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ORIGINAL ARTICLE
Year : 2015  |  Volume : 8  |  Issue : 3  |  Page : 147-150

Phlyctenular keratoconjunctivitis among children in the tertiary eye hospital of Kathmandu, Nepal


Department of Ophthalmology, BP Koirala Lions Center for Ophthalmic Studies, Institute of Medicine, Maharajgunj Medical Campus, Maharajgunj, Kathmandu, Nepal

Correspondence Address:
Gauri Shankar Shrestha
Assistant Professor, BP Koirala Lions Center for Ophthalmic Studies, Institute of Medicine, Maharajgunj Medical Campus, Maharajgunj, Kathmandu
Nepal
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Source of Support: None, Conflict of Interest: None


DOI: 10.4103/0974-620X.169884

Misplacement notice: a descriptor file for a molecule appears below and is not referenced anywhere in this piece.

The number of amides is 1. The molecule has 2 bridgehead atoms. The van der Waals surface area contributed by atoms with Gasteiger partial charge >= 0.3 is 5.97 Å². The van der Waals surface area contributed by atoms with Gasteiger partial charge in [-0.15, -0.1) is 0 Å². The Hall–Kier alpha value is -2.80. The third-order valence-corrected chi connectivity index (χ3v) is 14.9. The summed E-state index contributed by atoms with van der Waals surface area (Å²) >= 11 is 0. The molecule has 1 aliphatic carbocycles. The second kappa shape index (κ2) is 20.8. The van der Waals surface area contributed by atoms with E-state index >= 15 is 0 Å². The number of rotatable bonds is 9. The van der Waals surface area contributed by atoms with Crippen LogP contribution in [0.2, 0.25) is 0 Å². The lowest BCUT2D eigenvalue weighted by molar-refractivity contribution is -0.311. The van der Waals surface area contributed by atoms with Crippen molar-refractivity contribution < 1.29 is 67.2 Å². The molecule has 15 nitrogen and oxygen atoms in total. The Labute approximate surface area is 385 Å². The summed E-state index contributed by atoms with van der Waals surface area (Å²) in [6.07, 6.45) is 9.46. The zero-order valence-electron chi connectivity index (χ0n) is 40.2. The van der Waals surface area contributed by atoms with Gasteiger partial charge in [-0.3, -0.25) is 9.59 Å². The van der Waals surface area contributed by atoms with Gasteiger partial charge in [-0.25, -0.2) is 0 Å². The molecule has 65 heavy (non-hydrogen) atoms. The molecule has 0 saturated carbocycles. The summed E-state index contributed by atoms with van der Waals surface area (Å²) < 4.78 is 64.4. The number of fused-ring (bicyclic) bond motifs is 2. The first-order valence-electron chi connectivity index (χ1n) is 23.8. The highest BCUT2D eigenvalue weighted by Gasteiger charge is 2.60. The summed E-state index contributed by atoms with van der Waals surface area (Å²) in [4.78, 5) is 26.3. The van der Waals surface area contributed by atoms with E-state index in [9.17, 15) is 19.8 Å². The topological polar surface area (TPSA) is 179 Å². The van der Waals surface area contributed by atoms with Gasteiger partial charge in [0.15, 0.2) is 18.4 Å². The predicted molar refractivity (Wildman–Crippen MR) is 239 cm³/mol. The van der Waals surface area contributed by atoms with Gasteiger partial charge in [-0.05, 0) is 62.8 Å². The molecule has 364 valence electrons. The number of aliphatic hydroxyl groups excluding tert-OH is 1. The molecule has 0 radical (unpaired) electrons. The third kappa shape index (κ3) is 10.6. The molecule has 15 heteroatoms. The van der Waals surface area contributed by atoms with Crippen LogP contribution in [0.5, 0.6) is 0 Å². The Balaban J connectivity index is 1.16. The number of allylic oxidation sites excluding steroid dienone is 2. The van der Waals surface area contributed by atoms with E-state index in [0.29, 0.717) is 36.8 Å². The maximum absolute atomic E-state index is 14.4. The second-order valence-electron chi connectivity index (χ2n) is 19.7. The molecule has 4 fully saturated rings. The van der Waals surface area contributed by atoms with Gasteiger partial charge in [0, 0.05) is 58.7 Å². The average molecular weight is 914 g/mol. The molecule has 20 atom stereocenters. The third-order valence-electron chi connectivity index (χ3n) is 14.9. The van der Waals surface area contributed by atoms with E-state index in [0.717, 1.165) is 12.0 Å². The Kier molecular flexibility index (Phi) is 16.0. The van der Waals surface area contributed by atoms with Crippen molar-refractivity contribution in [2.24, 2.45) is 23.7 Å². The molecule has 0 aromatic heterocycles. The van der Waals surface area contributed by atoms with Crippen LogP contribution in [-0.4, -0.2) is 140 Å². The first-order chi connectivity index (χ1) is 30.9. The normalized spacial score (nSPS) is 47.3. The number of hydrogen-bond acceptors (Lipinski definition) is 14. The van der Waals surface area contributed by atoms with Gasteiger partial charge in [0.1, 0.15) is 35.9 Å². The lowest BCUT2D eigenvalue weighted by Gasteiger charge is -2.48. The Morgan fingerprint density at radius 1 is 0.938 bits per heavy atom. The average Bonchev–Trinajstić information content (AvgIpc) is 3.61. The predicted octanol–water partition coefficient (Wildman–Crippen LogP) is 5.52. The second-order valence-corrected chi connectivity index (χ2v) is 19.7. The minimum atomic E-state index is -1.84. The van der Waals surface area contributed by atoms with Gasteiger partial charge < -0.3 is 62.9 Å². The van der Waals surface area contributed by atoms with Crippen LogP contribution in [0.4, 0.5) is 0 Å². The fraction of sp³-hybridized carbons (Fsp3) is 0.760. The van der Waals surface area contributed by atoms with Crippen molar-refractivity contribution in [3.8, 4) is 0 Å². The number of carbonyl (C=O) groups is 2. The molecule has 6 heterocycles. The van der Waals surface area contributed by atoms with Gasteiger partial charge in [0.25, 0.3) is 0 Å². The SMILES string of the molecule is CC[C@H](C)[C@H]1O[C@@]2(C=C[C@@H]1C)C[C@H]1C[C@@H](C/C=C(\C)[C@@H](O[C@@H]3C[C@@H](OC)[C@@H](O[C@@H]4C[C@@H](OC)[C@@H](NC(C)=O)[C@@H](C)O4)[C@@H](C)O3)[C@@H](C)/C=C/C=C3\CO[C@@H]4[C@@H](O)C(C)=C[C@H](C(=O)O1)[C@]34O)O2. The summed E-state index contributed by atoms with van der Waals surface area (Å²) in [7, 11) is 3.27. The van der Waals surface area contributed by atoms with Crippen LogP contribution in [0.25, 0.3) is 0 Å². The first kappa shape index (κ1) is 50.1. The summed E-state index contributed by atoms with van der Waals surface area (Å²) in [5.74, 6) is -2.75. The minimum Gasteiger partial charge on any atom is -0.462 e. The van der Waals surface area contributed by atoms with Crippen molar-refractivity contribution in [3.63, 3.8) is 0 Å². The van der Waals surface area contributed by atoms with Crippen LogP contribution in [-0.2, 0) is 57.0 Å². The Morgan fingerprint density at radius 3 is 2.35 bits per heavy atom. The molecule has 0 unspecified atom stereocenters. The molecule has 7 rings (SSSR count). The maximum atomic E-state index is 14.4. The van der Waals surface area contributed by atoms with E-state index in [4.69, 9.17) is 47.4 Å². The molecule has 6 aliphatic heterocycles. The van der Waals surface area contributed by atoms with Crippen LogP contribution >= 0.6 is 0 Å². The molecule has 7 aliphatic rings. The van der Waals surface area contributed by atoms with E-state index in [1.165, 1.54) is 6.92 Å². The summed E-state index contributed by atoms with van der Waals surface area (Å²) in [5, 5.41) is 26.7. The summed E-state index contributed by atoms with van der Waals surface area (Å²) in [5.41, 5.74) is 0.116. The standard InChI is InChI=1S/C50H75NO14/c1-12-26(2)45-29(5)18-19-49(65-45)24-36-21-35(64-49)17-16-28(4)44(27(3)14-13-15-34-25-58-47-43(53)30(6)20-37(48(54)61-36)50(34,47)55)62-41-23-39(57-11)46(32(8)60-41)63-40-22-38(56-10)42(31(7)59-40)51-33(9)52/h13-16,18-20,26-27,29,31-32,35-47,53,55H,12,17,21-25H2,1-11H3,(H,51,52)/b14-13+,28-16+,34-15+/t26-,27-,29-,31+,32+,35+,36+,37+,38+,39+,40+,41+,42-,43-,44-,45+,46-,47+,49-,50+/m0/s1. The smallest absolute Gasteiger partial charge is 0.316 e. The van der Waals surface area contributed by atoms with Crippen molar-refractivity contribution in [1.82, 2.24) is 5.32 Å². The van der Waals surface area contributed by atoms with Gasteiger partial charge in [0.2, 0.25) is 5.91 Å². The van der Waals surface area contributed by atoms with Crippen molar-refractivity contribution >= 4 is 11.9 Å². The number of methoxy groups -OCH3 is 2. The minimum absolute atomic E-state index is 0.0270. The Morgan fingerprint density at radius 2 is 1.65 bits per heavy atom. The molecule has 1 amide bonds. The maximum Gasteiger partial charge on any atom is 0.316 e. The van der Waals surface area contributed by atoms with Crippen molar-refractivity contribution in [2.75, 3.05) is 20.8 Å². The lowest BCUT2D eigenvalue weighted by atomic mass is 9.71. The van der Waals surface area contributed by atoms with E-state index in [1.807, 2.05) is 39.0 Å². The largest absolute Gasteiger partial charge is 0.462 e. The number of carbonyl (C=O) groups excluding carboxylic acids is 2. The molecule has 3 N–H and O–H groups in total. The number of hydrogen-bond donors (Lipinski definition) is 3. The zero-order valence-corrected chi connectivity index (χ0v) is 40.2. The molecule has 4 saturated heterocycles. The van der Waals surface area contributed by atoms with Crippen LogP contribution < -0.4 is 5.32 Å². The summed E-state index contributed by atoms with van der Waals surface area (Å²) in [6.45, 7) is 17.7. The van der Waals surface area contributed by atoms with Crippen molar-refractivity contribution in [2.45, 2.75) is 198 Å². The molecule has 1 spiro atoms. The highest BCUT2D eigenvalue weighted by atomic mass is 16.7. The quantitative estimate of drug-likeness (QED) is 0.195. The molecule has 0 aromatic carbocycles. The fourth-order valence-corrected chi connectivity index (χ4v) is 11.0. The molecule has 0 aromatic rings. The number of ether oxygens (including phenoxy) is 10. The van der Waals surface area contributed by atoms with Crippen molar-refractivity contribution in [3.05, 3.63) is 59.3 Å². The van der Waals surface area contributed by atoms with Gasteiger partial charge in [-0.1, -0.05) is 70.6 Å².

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Background: This study was conducted to determine clinical profile and etiological factors for phlyctenular keratoconjunctivitis (PKC) in our patients. Materials and Methods: In the descriptive study, 50 pediatric cases of PKC were enrolled into the study from outpatient department of BP Koirala Lions Center for Ophthalmic Studies between August 2011 and August 2012. The age, sex, exposure to tuberculosis, ocular symptoms, and systemic complaints were recorded. Morphological description of PKC such as number, type, location and scars HISTORY and number of recurrence was also noted. The conjunctival swab was taken from all patients and sent for microbiological examination. Report of systemic involvement, worm infestation was also noted. Mantoux testing for possibility of tuberculosis was also performed. Results: PKC was detected in 59 eyes of 50 children having mean age of 8.0 ± 6.2 years including 54% males, unilateral involvement in 82%, the limbal involvement in 52% and multiple PKC in 34% children. Associated ocular disorder was blepharitis in 12 (24%) children. Conjunctival swab and culture revealed Staphylococcus infection in 10 (20%) children. Of eight recurrent cases, two had urinary tract infection managed with systemic antibiotics, three had parasitic infestation treated with antihelmentics, one had mantoux positive without having evidence of tuberculosis and two cases had blepharitis as a local factor. Conclusions: PKC is mostly presented as unilateral disorder of conjunctiva. PKC is associated with blepharitis, Staphylococcus infection, worm infestation and systemic infection.


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